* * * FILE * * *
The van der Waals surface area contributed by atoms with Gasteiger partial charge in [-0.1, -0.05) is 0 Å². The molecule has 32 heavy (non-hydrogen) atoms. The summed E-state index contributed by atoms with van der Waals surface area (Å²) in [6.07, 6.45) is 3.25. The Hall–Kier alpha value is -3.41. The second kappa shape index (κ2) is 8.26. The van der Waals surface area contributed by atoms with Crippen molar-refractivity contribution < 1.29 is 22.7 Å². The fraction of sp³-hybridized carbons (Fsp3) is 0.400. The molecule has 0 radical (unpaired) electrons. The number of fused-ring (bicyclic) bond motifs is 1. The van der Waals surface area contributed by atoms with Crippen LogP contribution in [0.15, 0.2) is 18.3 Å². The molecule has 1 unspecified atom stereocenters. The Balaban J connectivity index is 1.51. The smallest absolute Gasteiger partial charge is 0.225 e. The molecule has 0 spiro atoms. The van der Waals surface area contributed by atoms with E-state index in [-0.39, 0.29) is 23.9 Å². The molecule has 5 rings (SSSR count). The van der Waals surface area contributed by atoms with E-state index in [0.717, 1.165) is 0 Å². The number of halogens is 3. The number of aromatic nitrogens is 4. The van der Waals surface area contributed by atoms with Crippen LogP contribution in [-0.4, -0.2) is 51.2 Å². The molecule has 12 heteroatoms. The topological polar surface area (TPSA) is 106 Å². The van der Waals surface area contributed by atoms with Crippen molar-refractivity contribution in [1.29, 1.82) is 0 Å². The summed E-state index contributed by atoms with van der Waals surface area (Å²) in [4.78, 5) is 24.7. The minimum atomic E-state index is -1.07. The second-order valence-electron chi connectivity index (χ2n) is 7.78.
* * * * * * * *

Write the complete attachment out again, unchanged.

The van der Waals surface area contributed by atoms with Gasteiger partial charge in [-0.1, -0.05) is 0 Å². The molecule has 32 heavy (non-hydrogen) atoms. The summed E-state index contributed by atoms with van der Waals surface area (Å²) in [6.07, 6.45) is 3.25. The Hall–Kier alpha value is -3.41. The second kappa shape index (κ2) is 8.26. The van der Waals surface area contributed by atoms with Crippen molar-refractivity contribution < 1.29 is 22.7 Å². The fraction of sp³-hybridized carbons (Fsp3) is 0.400. The molecule has 0 radical (unpaired) electrons. The number of fused-ring (bicyclic) bond motifs is 1. The van der Waals surface area contributed by atoms with Crippen LogP contribution in [0.15, 0.2) is 18.3 Å². The molecule has 1 unspecified atom stereocenters. The Balaban J connectivity index is 1.51. The smallest absolute Gasteiger partial charge is 0.225 e. The molecule has 0 spiro atoms. The van der Waals surface area contributed by atoms with E-state index in [-0.39, 0.29) is 23.9 Å². The molecule has 5 rings (SSSR count). The van der Waals surface area contributed by atoms with E-state index in [0.717, 1.165) is 0 Å². The number of halogens is 3. The number of aromatic nitrogens is 4. The van der Waals surface area contributed by atoms with Crippen LogP contribution in [-0.4, -0.2) is 51.2 Å². The molecule has 12 heteroatoms. The topological polar surface area (TPSA) is 106 Å². The van der Waals surface area contributed by atoms with Crippen molar-refractivity contribution in [1.29, 1.82) is 0 Å². The summed E-state index contributed by atoms with van der Waals surface area (Å²) in [4.78, 5) is 24.7. The minimum atomic E-state index is -1.07. The second-order valence-electron chi connectivity index (χ2n) is 7.78.